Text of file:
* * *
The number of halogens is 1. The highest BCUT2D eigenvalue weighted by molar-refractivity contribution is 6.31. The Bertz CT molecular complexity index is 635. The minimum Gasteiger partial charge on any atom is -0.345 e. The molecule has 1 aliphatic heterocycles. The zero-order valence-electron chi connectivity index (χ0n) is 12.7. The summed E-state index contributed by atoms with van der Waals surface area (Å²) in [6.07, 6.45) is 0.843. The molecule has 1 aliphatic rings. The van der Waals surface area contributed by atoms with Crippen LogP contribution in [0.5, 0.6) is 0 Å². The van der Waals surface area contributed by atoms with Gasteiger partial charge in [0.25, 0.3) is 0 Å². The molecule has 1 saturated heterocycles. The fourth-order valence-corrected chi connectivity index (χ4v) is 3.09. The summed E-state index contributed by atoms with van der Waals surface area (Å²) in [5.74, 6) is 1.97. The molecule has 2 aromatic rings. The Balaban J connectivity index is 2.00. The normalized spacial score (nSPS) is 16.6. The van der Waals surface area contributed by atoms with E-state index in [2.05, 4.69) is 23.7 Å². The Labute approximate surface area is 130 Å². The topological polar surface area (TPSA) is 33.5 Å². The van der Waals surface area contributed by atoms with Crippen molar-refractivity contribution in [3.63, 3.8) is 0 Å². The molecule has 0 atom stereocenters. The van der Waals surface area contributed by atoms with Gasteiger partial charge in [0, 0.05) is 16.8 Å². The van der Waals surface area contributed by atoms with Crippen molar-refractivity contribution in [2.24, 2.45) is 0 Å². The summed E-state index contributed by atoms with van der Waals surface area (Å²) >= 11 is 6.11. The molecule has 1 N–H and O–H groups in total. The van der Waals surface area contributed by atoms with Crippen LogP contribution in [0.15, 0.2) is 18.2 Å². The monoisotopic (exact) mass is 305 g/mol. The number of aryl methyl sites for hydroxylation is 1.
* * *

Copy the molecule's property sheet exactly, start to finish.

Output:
The number of halogens is 1. The highest BCUT2D eigenvalue weighted by molar-refractivity contribution is 6.31. The Bertz CT molecular complexity index is 635. The minimum Gasteiger partial charge on any atom is -0.345 e. The molecule has 1 aliphatic heterocycles. The zero-order valence-electron chi connectivity index (χ0n) is 12.7. The summed E-state index contributed by atoms with van der Waals surface area (Å²) in [6.07, 6.45) is 0.843. The molecule has 1 aliphatic rings. The van der Waals surface area contributed by atoms with Crippen LogP contribution in [0.5, 0.6) is 0 Å². The van der Waals surface area contributed by atoms with Gasteiger partial charge in [0.25, 0.3) is 0 Å². The molecule has 1 saturated heterocycles. The fourth-order valence-corrected chi connectivity index (χ4v) is 3.09. The summed E-state index contributed by atoms with van der Waals surface area (Å²) in [5.74, 6) is 1.97. The molecule has 2 aromatic rings. The Balaban J connectivity index is 2.00. The normalized spacial score (nSPS) is 16.6. The van der Waals surface area contributed by atoms with E-state index in [2.05, 4.69) is 23.7 Å². The Labute approximate surface area is 130 Å². The topological polar surface area (TPSA) is 33.5 Å². The van der Waals surface area contributed by atoms with Crippen molar-refractivity contribution in [3.63, 3.8) is 0 Å². The molecule has 0 atom stereocenters. The van der Waals surface area contributed by atoms with Gasteiger partial charge in [0, 0.05) is 16.8 Å². The van der Waals surface area contributed by atoms with Crippen molar-refractivity contribution in [2.24, 2.45) is 0 Å². The summed E-state index contributed by atoms with van der Waals surface area (Å²) >= 11 is 6.11. The molecule has 1 N–H and O–H groups in total. The van der Waals surface area contributed by atoms with Crippen LogP contribution in [0.15, 0.2) is 18.2 Å². The monoisotopic (exact) mass is 305 g/mol. The number of aryl methyl sites for hydroxylation is 1.